FSANZ then again publishes scientific mistakes, for example on p.2, l.12. Of course the GM maize may be part of the usual diet of mammals today (including farm and laboratory animals) as it is in the experiment analyzed (11 or 33%). We recall that it is an equilibrated diet. And of course, for pesticides or drugs, subchronic or chronic toxicity studies represent the best means (with pre-clinical or epidemiological studies) for discovering their physiological effects.
All these scientific considerations create an immediate gulf between our views and those of FSANZ, CGB, AFSSA and EFSA.
Statistical matters have been discussed in our previous answers, and we confirm the validity of our statistical approach in comparison to the approach used by Monsanto, which was a faulty one in spite of being approved by some bodies such as FSANZ.
For instance, if the number of crude reticulocytes and their relative number are simultaneously changed in GM fed animals, this reduces the risk that this effect could have arisen by chance alone, and does not increase it.
On the other hand, to take into account only a dose-related effect (overall with two doses chosen a priori) is stupid, for instance in hormonology. Moreover a subchronic or chronic toxic effect of a chemical is rarely identical in males and females, since the detoxification organs and hormonal glands function differently.
The body weight changes that we have found (and as confirmed by a CGB report at least for females) may be important even if <5%. Sexual hormones have not been measured in the Monsanto experiment and they would be the first indicators of hormonal disruption before any histopathology. This possible histopathology cannot always, in any case, be related to metabolic changes.
We interpreted the significant effects as signs of toxicity if the parameters measured were different between GMO treated rats and controls, and coherent (for instance in females increases of blood sugar and fat, liver weight, and body weight, plus kidney problems shown by urine composition disruptions). Moreover we checked that this was not the case when we compared all the six normal diets together, and that there were still effects when we compared the GMO-eating group to all other groups. FSANZ said it was not a problem because the values were not outside 'historical' values, without defining those. This cannot be a scientific argument for us.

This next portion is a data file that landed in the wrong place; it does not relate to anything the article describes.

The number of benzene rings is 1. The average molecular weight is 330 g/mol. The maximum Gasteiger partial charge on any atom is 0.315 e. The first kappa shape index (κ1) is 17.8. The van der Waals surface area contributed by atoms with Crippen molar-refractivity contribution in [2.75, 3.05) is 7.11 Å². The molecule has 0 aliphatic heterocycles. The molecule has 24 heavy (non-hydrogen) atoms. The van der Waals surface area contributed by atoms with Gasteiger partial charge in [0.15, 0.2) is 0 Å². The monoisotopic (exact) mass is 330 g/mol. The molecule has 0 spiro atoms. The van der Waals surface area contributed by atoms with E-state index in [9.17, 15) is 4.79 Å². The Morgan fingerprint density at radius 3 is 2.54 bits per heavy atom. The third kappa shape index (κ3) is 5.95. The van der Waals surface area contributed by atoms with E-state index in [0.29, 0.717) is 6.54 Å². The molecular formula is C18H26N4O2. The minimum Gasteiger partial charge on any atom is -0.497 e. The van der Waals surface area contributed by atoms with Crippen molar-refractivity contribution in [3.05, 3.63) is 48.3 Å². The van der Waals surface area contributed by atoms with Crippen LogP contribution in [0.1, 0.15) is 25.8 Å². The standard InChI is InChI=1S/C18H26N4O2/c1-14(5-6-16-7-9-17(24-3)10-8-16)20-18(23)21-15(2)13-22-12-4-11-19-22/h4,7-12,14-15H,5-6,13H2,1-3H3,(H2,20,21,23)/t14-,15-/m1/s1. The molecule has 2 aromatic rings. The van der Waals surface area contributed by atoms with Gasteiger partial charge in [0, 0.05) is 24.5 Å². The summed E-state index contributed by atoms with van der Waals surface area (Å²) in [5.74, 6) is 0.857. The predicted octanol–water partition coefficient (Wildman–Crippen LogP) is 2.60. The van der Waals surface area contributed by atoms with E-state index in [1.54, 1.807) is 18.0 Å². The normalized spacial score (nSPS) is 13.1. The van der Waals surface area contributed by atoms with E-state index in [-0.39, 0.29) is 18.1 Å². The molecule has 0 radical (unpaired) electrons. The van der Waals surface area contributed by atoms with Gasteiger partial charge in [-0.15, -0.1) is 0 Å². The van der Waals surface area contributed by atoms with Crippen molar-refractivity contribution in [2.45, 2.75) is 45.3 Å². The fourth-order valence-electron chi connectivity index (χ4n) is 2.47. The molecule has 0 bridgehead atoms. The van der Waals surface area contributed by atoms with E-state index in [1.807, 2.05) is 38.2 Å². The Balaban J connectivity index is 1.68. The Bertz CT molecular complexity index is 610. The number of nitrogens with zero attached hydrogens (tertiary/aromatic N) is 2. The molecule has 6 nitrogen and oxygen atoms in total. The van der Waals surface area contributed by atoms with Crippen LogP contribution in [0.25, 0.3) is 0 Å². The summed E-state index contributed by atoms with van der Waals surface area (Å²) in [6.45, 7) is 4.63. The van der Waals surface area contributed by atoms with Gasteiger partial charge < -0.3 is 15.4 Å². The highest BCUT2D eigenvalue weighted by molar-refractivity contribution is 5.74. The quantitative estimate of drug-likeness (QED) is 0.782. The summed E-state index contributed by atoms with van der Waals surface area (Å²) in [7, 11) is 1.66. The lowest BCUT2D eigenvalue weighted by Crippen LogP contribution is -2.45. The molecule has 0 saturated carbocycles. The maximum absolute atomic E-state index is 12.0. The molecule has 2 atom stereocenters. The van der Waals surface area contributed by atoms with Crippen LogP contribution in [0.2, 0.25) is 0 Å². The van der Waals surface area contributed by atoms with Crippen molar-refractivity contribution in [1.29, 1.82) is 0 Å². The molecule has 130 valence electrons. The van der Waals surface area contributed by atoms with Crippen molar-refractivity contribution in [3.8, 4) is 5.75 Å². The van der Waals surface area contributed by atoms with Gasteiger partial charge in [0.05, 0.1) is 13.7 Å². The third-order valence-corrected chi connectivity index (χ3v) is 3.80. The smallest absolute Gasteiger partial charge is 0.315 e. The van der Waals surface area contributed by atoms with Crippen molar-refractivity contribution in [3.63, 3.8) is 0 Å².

Of course we agree that all signs of liver and renal toxicities are not lighted on; a beginning effect that could be amplified after 3 months would be rather like that. There is no rule in physiology which says that at one given step an unknown product should modify a particular parameter rather than another one, and to argue the contrary would be foolish. The expected modification of all the parameters cited by FSANZ as being necessary before admitting any toxicity is not scientific, and does not follow the appropriate rules for the protection of the consumer.
The argument (6) developed by FSANZ is wrong even according to Hammond et al. from Monsanto that describe the contrary: the GM-fed rats had a chronic progressive nephropathy (index 18/20) in comparison to controls (14/20). This has to be related to the disrupted urine chemical composition of the GM group. FSANZ has not considered the file in detail.
In conclusion we consider that the toxicological interpretation strategies described by FSANZ are highly questionable, and we refute their arguments.
(2) EFSA reaffirms its risk assessment of genetically modified maize MON 863, Parma, June 28 2007.
CRIIGEN answers to European Food Safety Authority critique of MON 863 study July 2007
(4) Comite de Recherche et d'Information Independantes sur le Genie Genetique Siege Social : 40, rue de Monceau 75008 Paris